A raft of top retailers have signed up to the contactless payment system Apple Pay, but some of the industry’s biggest names remain to be convinced.

Apple Watch

Marks & Spencer, Boots, Waitrose and Lidl will be among those to adopt Apple Pay when it goes live next month in 250,000 locations.

Sainsbury’s chief executive Mike Coupe is among those who will wait and see the reaction. He said: “Clearly it’s a fast evolving marketplace and we will adapt as we see fit. We will see how the market plays out over time.”

Tesco and Co-op are also notable absentees as retail launch partners for Apple Pay. However, they – like other retailers who have contactless payment options – will still be able to process transactions for consumers using the new service.

One issue concerning retailers of high-value goods is how much consumers are allowed to spend when making contactless payments because of card payment industry restrictions.

IDC senior research analyst Miya Knights said: “Retailers have told me that the £20 industry cap has held back mass adoption of contactless terminals.”

However, Apple Pay’s arrival could speed up the adoption of contactless terminals by retailers.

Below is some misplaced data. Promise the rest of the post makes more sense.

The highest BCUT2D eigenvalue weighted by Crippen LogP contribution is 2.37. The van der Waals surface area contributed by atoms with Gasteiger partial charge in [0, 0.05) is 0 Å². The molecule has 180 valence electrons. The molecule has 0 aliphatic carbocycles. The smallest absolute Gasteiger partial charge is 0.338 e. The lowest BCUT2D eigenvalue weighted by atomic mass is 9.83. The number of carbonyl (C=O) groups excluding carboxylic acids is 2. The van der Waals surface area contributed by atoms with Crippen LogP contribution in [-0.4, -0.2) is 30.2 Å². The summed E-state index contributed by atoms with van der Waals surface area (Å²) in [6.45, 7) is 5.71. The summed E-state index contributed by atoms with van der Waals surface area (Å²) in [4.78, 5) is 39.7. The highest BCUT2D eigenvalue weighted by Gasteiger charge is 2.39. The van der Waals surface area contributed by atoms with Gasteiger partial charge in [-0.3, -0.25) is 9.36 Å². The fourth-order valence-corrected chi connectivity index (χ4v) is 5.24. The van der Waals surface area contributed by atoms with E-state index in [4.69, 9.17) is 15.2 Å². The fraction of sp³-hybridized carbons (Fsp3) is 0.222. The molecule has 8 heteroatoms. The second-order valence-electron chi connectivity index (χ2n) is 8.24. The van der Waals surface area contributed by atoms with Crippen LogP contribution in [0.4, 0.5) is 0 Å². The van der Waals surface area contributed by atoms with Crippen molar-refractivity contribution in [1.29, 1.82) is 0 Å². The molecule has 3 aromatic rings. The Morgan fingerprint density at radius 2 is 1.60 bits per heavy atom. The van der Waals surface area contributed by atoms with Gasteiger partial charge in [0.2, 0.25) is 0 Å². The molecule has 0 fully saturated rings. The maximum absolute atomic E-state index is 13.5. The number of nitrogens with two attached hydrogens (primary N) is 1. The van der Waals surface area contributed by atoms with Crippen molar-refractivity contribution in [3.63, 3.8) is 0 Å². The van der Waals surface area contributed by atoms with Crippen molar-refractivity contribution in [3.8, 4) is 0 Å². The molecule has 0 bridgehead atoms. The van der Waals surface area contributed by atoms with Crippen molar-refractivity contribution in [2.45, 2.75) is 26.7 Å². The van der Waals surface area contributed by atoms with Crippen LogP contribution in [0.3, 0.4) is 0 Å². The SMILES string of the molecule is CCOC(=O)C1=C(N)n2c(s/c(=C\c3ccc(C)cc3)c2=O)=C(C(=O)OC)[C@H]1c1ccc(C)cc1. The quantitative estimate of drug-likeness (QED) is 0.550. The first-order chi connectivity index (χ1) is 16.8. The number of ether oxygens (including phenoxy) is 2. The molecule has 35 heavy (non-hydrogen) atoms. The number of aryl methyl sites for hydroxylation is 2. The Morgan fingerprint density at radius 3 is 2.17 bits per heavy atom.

Higher value purchases

Executive director of mobile at Visa Europe Jeremy Nicholds said that retailers can choose to accept higher value contactless payments over the £20 limit, and believes many will this year.

Consumers would need to provide verification for transactions over the limit, such as a passcode on their mobile.

Apple Pay’s security features mean there is automatically additional verification – in its case the user’s fingerprint, an innovation that some observers believe will enable wider use of contactless payment for higher value goods.

Forrester analyst Thomas Husson said the publicity surrounding Apple Pay’s launch was likely to create awareness and interest but that more retailers need to offer the service.

“Apple Pay needs merchants more than merchants need Apple Pay,” he said.

He believed Apple needs to showcase the value for retailers. “The jury is still out for merchants,” he maintained.

No comment was available from Apple.